FNU President Dr. Susan Stone tells Frontier.edu, “We are deeply honored to receive the prestigious HEED Award. We believe in the benefits of a diverse university and in the positive impacts our diverse graduates can make in communities across the country. Our graduates serve people of all races and cultures and are increasingly coming from diverse backgrounds. It is imperative that our students, faculty and staff have cultural awareness and competency in order to effectively advance our mission of servant leadership. We have demonstrated our ongoing commitment to diversity by implementing programs and structure to ensure we reach our goals. The HEED Award is a validation of those efforts and provides additional inspiration to maintain our commitment to achieving and exceeding our diversity and inclusion goals.”
FNU will be featured in the December 2018 issue of INSIGHT Into Diversity magazine along with 34 other higher education institutions. FNU was awarded for the implementation of its FNU PRIDE Initiative (Promoting Recruitment and Retention to Increase Diversity in Nurse-Midwifery and Nurse Practitioner Education) in 2010 which spearheaded targeted recruitment activities and increased student of color enrollment from 9% in 2010 to 23% in 2018.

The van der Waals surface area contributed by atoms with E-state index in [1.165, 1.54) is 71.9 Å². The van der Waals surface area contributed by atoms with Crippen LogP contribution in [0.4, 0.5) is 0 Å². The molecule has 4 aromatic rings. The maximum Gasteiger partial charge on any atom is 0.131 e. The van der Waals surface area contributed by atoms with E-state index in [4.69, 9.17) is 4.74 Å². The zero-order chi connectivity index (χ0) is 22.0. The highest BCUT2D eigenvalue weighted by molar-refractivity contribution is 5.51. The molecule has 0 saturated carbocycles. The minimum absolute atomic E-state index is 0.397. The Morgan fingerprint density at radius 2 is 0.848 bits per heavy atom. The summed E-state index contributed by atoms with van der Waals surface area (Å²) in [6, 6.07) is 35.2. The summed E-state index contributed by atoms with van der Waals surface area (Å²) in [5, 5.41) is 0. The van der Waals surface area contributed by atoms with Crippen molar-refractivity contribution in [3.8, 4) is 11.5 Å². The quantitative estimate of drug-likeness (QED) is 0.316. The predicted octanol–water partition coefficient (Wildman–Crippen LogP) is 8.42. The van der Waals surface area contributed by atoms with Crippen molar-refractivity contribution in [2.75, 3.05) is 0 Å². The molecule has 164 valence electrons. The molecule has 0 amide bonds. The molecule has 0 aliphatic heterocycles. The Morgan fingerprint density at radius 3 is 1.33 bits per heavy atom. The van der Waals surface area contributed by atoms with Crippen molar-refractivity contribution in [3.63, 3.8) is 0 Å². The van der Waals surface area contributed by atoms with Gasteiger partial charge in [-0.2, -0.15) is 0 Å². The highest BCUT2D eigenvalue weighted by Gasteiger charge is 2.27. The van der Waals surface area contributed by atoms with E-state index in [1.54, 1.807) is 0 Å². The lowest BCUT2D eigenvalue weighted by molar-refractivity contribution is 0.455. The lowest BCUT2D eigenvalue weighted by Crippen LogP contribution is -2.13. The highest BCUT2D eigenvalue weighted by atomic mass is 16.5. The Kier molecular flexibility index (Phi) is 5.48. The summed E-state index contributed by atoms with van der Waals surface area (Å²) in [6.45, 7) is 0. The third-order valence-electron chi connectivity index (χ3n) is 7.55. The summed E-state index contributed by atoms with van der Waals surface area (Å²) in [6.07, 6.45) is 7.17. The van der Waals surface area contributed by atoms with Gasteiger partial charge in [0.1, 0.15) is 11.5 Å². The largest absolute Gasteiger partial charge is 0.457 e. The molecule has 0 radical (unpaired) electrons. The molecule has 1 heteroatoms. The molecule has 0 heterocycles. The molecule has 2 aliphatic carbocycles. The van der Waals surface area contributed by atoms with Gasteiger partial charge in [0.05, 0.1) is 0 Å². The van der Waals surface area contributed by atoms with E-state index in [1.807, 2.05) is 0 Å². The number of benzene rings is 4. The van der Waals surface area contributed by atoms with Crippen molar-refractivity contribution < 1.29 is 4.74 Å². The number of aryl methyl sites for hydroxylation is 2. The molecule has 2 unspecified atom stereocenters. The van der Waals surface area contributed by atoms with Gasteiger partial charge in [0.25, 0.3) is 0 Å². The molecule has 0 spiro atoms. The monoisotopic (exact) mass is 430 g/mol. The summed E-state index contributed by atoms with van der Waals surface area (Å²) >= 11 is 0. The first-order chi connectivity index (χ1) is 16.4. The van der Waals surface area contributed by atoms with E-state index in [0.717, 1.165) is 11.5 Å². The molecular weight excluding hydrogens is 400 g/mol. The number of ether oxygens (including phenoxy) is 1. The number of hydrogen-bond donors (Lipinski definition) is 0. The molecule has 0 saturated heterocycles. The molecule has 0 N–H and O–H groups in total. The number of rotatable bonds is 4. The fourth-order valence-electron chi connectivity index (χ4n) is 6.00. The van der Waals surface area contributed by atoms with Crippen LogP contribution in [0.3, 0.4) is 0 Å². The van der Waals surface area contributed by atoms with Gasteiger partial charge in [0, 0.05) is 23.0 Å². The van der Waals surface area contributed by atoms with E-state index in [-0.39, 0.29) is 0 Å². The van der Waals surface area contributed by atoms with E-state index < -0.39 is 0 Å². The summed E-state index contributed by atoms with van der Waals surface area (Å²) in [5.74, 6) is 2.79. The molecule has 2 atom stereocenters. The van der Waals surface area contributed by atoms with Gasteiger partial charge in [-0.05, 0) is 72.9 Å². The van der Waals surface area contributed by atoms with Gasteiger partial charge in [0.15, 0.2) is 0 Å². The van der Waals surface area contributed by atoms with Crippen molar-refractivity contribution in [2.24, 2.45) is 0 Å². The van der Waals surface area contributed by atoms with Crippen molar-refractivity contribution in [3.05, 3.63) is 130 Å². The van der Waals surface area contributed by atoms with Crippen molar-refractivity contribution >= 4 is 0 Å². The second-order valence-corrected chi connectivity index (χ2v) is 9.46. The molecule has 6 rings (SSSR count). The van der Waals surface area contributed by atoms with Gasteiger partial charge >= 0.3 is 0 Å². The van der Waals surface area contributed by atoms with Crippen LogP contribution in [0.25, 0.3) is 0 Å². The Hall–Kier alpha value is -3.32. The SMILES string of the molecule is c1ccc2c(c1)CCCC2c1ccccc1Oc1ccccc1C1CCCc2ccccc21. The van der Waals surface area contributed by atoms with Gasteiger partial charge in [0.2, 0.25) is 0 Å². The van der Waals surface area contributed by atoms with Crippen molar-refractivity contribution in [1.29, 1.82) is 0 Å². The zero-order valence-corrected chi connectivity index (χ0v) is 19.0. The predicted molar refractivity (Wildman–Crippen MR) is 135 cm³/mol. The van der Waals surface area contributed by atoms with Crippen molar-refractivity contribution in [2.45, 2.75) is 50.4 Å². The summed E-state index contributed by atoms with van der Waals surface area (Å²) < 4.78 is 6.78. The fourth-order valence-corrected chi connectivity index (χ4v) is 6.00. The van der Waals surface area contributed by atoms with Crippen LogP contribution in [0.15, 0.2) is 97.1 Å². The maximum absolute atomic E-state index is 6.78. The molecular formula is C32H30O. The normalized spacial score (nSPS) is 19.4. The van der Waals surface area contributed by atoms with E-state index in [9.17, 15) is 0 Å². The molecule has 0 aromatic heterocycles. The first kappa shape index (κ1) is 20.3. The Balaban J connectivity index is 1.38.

The university has also held three annual Diversity Impact Student Conferences to ensure that nurse practitioners and nurse midwives understand the challenges and opportunities offered by diversity in rural and underserved healthcare systems. To further demonstrate ongoing commitment to diversity and inclusion, FNU created a Chief Diversity Inclusion Officer (CDIO) position in 2017 and appointed Dr. Maria Valentin-Welch to that office.
To learn more about Frontier Nursing University being awarded the 2018 Health Professions Higher Education Excellence in Diversity award from INSIGHT Into Diversity magazine, visit here.